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REPORT ON THE MARINE INVERTEBRATE FAUNA NEAR
DUBLIN. By G. Y. DIXON & A. F. DIXON.
[Read APRIL 27, 1891.) Ix 1890 the Academy gave us a grant to investigate the Marine Invertebrate Fauna in the neighbourhood of Dublin, and to make observations on such forms as we could succeed in keeping alive.
We now present a report of such observations as we have made.
This anemone is very plentiful at Dalkey Island, hanging in profusion from the under-sides of the loosely-piled granite rocks at the western end. The orange variety is most common, but very fine specimens of Gosse's var. sindonea are also abundant. We have found this species also at Monkstown and on the North Bull Wall, but the specimens were not so fine or so numerous at these localities. Gosse (Actin. Brit. p. 13) says the lip is always rufous, or orange red, whatever the hue of the body. No white specimens which we found had a red or orange lip, this part being, so far as we have observed, always of the same colour as the rest of the animal. We call attention to this, not because we doubt the occurrence of such individuals as Gosse describes, but because of the importance attached by Gosse to the presence of the thick orange-coloured substance found by him in the region of the lip inside the wall of the esophagus, and supposed by him to be a liver. (Actin. Brit. p. xvii).
There is no question that the number of esophageal grooves in this anemone is not constant; though most individuals have but one groove, still it is by no means unusual to find a second present. This fact was pointed out so long ago as 1861, by Mr. F. J. Foot, in a Paper read by him before the Dublin Natural History Society,' yet it does not seem to be recognized in subsequent accounts of the species. No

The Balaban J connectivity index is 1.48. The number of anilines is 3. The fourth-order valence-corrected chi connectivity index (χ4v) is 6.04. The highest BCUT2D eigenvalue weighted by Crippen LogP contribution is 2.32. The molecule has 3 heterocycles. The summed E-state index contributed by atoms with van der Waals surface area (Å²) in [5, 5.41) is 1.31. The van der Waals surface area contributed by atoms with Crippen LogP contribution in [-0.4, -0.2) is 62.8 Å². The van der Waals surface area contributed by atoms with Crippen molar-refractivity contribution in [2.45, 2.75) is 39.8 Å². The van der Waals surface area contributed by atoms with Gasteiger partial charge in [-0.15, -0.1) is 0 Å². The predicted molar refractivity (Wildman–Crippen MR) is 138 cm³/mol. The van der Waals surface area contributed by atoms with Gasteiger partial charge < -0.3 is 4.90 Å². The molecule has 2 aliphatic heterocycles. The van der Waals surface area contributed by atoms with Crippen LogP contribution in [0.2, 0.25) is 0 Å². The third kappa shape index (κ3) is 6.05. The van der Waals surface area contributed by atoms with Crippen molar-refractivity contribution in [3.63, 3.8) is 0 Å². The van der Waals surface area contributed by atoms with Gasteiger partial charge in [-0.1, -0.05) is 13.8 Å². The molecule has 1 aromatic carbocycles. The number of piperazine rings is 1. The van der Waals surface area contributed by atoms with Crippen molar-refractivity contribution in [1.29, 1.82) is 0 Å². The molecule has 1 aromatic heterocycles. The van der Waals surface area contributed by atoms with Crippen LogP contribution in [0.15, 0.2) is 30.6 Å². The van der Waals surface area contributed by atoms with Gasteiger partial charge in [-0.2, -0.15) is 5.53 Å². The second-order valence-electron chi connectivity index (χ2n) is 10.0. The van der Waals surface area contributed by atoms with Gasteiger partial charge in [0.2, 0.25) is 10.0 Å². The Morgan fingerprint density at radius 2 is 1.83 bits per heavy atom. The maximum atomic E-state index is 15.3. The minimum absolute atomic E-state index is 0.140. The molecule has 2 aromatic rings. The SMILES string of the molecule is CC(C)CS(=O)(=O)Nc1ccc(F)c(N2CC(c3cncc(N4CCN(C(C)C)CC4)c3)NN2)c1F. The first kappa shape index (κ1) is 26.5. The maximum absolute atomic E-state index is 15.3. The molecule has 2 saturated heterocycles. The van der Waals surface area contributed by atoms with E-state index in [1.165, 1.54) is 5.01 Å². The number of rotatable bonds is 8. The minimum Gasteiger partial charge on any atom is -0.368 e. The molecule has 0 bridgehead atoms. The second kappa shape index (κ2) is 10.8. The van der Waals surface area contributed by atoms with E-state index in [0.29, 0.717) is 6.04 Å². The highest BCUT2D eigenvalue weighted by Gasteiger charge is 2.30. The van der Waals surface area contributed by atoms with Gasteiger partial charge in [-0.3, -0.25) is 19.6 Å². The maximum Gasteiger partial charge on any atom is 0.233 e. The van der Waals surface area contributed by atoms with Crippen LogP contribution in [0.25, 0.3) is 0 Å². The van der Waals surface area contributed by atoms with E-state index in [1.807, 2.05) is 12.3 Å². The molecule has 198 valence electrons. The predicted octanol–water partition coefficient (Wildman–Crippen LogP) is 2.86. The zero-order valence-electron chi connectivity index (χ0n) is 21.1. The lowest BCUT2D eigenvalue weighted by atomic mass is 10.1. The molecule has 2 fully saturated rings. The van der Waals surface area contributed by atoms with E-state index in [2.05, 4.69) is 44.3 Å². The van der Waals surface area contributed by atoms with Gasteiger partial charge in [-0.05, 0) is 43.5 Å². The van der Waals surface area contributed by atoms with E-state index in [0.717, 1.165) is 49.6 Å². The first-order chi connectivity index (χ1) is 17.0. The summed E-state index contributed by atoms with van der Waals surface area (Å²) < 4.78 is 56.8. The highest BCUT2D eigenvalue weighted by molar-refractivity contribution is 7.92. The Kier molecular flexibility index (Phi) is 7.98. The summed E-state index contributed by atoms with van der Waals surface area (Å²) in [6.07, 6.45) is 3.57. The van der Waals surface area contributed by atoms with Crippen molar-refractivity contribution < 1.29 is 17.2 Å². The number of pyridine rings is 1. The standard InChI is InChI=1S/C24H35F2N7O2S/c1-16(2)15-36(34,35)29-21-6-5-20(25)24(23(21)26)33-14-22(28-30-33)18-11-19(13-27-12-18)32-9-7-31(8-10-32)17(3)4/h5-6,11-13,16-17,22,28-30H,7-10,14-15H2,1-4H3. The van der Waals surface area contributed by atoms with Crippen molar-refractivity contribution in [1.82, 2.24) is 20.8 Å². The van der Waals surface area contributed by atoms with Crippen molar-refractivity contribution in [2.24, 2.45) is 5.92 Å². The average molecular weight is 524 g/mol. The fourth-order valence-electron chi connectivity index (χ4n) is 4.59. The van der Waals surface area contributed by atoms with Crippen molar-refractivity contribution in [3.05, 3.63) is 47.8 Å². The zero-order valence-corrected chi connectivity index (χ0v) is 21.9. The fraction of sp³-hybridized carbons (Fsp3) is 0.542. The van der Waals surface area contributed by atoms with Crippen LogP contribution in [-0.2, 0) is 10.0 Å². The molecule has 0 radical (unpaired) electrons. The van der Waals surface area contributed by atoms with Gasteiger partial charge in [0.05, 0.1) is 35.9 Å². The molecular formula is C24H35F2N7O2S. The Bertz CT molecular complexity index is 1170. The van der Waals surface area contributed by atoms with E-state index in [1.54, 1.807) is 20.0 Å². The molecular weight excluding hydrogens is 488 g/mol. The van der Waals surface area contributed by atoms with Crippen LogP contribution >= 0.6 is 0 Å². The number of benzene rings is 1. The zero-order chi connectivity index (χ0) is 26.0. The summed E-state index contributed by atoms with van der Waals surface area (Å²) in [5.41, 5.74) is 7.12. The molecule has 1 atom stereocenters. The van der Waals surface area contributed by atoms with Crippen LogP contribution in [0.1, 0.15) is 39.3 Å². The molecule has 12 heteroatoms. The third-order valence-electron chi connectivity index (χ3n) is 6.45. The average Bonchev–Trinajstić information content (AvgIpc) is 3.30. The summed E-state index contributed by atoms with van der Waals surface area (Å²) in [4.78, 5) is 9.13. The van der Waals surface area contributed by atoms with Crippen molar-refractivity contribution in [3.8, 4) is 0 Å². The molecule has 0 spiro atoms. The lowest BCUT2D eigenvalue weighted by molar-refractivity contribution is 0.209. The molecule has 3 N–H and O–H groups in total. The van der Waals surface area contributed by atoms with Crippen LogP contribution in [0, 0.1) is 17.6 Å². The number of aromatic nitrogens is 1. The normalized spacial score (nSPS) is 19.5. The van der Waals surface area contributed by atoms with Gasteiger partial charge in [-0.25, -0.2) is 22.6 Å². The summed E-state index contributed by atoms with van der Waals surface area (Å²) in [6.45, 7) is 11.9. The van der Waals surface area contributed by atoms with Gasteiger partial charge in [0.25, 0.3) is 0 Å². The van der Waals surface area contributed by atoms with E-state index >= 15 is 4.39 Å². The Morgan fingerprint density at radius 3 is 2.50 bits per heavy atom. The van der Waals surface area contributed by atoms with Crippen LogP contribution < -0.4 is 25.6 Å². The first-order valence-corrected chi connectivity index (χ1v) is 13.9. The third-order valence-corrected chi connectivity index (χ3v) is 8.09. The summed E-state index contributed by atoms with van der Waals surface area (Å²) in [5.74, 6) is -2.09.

1 Proc. Nat. Hist. Soc. Dub., vol. iž., p. 63. It should be observed, too, that in his list of errata on p. 362, Gosse (loc. cit.) adds "the qualifying phrase 'in general' to the character that there is but a single mouth-angle and pair of tubercles."
doubt Mr. Foot describes only one specimen as having two grooves, and, as he immediately goes on to mention some instances of peculiar monstrosities, perhaps readers of his paper were led to believe that the occurrence of a second oesophageal groove at the opposite end of the mouth to the first groove was also a sport or freak. We have, however, found it to be present far too frequently to justify any such conclusion. We may add also that we found one otherwise normal specimen with three grooves.
Not unfrequently this anemone exhibits the curious mode of reproduction by fission, described by Gosse (Actin. Brit. p. 19: cf. Van Beneden, Recherches sur la Faune littorale de Belgique, pp. 189, 192). As the animal moves from one spot to another it often leaves behind small fragments of the margin of the base, which continue to adhere and develop into full-grown individuals. It would seem as if the parts that thus separate from the parent are not previously in any way specialized, but only remain behind because their adhesion is so strong that the animal finds it easier to tear its own tissues than to loosen their hold. But we have also observed cases in which, before the fission occurred, the flat expanded portion of the body-wall showed signs as though something like a bud were being developed just on the margin of the pedal disk. In such cases a slight nodular thickening of the expanded portion of the body-wall takes place, and an appearance is presented not unlike the slight rise of the cenenchyma, which in the encrusting forms of the Zoantheæ precedes the growth of a fresh polype; then when the parent moves, these nodular thickenings are left behind, enter on a separate existence, and develop a column, disk, and tentacles of their own. It would appear, however, that these buds do not always part company with the parent animal, at least at an early stage of growth, for we have met with a good number of specimens where a small animal was united to a large one by a common base, presenting all the appearance of a parent and a bud which had continued to grow and thrive together. Gosse has remarked the frequent occurrence in this species of the monstrosity of two disks springing from a single column. Foot records the occurrence of a specimen with two mouths on one disk. We have met with one monstrosity like that described by Foot, and two or three such as Gosse mentions. We may add that one of these specimens with two disks, had one mouth with one groove, and the other mouth with three grooves.